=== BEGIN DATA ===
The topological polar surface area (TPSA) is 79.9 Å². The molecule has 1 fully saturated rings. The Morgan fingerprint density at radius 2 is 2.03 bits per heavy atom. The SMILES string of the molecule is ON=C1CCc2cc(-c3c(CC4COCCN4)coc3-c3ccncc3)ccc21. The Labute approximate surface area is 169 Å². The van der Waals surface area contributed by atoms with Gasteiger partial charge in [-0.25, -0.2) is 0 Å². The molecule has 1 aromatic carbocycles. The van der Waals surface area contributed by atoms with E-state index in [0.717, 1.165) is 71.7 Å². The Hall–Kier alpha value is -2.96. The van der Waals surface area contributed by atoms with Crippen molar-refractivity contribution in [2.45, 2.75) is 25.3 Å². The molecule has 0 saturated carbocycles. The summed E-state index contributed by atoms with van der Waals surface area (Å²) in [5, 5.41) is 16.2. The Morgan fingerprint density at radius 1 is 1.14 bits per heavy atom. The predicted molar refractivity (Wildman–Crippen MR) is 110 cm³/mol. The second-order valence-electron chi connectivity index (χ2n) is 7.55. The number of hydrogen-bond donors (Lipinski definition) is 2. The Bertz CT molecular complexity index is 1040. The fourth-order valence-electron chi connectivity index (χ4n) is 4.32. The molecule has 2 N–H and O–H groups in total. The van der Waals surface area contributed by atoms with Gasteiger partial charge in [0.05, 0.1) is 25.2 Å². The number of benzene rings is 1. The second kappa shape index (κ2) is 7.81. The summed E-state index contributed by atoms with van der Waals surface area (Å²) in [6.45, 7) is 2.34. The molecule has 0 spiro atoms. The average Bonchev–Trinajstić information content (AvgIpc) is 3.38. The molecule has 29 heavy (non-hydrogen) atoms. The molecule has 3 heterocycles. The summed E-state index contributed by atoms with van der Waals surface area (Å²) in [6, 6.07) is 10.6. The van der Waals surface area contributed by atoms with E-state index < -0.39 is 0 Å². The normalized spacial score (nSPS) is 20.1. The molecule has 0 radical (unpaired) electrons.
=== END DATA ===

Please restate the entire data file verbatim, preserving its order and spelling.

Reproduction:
The topological polar surface area (TPSA) is 79.9 Å². The molecule has 1 fully saturated rings. The Morgan fingerprint density at radius 2 is 2.03 bits per heavy atom. The SMILES string of the molecule is ON=C1CCc2cc(-c3c(CC4COCCN4)coc3-c3ccncc3)ccc21. The Labute approximate surface area is 169 Å². The van der Waals surface area contributed by atoms with Gasteiger partial charge in [-0.25, -0.2) is 0 Å². The molecule has 1 aromatic carbocycles. The van der Waals surface area contributed by atoms with E-state index in [0.717, 1.165) is 71.7 Å². The Hall–Kier alpha value is -2.96. The van der Waals surface area contributed by atoms with Crippen molar-refractivity contribution in [2.45, 2.75) is 25.3 Å². The molecule has 0 saturated carbocycles. The summed E-state index contributed by atoms with van der Waals surface area (Å²) in [5, 5.41) is 16.2. The Morgan fingerprint density at radius 1 is 1.14 bits per heavy atom. The predicted molar refractivity (Wildman–Crippen MR) is 110 cm³/mol. The second-order valence-electron chi connectivity index (χ2n) is 7.55. The number of hydrogen-bond donors (Lipinski definition) is 2. The Bertz CT molecular complexity index is 1040. The fourth-order valence-electron chi connectivity index (χ4n) is 4.32. The molecule has 2 N–H and O–H groups in total. The van der Waals surface area contributed by atoms with Gasteiger partial charge in [0.05, 0.1) is 25.2 Å². The number of benzene rings is 1. The second kappa shape index (κ2) is 7.81. The summed E-state index contributed by atoms with van der Waals surface area (Å²) in [6.45, 7) is 2.34. The molecule has 0 spiro atoms. The average Bonchev–Trinajstić information content (AvgIpc) is 3.38. The molecule has 29 heavy (non-hydrogen) atoms. The molecule has 3 heterocycles. The summed E-state index contributed by atoms with van der Waals surface area (Å²) in [6, 6.07) is 10.6. The van der Waals surface area contributed by atoms with E-state index < -0.39 is 0 Å². The normalized spacial score (nSPS) is 20.1. The molecule has 0 radical (unpaired) electrons.